February 1, 2019
Learn how provincial and territorial governments can reduce exposure to solar ultraviolet radiation (UVR) in outdoor workplaces
Inside this UVR policy pack
- UVR policy pack: background evidence
- Evidence-informed UVR policy actions
- Key statistics: exposure to solar and artificial UVR in Canada
- Public perceptions of the issue of exposure to UVR and cancer
- Economic evidence to support UVR policy
- Indicators to measure progress on UVR policy
Occupational solar UVR protection policies
Develop UVR protection policies in child care settings, schools, recreational settings for children and adolescents, and workplaces with outdoor workers 1,2,3
Provide leadership through occupational solar UVR protection policy 3,4
Provide solar UVR protection control measures in line with occupational hazard controls (e.g., shade, rescheduling outdoor work programs, providing personal protective equipment – broad-brimmed hats, sunglasses and SPF30 or higher, broad-spectrum, water-resistant sunscreen, and sun-protective clothing)3
Degree of policy adoption*
Current action(s) in Canada
No province or territory makes direct mention of sun protection measures in occupational health and safety legislation. Some provinces and territories do include some indirect protection measures within legislation. Examples include:
- Newfoundland’s Occupational Health and Safety Regulations indicate that employers should minimize the potential for injury which is inclusive of occupational disease, including those caused by UVR, which may indirectly provide protection from solar UVR.
- British Columbia’sOccupational Health and Safety Regulation indicates that eye protection must be worn when working outside if ultraviolet light, glare or blowing ice crystals present a risk of injury to the eyes.
- Yukon’s Occupational Health and Safety Regulationsrequire employers to provide protection from thermal conditions for outside work including shelters, clothing and limited or modified work schedules.
- Nova Scotia’s and Saskatchewan’s occupational health and safety legislation include general measures for skin protection, which may indirectly provide protection from solar UV.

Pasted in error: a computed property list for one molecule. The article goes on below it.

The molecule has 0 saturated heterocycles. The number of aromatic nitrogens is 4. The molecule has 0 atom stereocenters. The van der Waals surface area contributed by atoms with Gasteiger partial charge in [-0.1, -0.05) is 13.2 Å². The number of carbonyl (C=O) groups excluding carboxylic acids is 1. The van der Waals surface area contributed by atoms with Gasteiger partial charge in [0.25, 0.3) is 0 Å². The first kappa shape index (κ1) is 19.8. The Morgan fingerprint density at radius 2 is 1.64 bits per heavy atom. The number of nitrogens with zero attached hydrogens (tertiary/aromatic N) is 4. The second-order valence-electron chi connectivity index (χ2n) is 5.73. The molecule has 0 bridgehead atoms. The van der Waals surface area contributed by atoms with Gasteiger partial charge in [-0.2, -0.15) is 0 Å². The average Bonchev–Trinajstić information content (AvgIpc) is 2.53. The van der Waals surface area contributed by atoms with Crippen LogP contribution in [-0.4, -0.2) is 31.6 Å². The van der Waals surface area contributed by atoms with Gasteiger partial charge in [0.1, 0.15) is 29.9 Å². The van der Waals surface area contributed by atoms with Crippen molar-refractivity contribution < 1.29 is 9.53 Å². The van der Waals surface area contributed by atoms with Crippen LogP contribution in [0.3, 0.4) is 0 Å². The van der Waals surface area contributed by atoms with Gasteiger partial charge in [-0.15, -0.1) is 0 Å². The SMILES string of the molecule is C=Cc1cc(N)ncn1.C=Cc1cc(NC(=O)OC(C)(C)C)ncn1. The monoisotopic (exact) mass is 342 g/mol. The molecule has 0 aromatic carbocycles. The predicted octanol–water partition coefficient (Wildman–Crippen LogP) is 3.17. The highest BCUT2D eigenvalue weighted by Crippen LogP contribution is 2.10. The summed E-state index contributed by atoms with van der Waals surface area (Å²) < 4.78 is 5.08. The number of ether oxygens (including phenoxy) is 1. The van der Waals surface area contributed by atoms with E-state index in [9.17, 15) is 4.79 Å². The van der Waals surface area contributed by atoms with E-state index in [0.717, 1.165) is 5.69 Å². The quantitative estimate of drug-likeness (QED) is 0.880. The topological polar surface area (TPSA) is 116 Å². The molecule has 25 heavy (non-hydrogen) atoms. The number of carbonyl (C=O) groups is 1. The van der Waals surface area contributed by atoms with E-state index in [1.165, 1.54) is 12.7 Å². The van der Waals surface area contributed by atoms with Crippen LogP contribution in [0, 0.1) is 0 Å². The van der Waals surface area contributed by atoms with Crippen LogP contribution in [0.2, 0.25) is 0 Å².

All provinces and territories have legislation that requires workplaces to form health and safety committees (dependent on workplace size) and programs to protect workers from hazards they may be exposed to. This provides the opportunity for employers to implement sun protection measures under legal requirements (e.g., sun safety policies and programs).
The federal Canada Labour Code also contains general provisions for all employers to reduce workplace hazards by providing personal protective equipment, clothing devices or materials, which offers additional opportunities for solar UVR protection in all Canadian workplaces.
* Levels of adoption: Low = very few jurisdictions have adopted evidence-informed policy action; Medium = some, but not all jurisdictions have adopted evidence-informed policy action; High = most jurisdictions have adopted evidence-informed policy action.
1 Cancer Care Ontario (2016). Prevention System Quality Index. Retrieved from: https://www.cancercareontario.ca/en/statistical-reports/prevention-system-quality-index
2 Occupational Cancer Research Centre (OCRC)/Cancer Care Ontario (CCO). (2017). Burden of Occupational Cancer in Ontario: Major workplace carcinogens and prevention of exposure. Retrieved from: http://www.occupationalcancer.ca/wp-content/uploads/2017/09/Burden-of-Occupational-Cancer-in-Ontario.pdf
3 SunSmart Victoria. (2015). Policy Statements and Actions. Retrieved from: http://www.sunsmart.com.au/downloads/communities/local-government/suggested-policy-statements.pdf
4 Department of Health (Victoria, Australia). (2012). Skin Cancer Prevention Framework 2013-201. Retrieved from: https://www2.health.vic.gov.au/about/publications/policiesandguidelines/Skin-Cancer-Prevention-Framework-2013-2017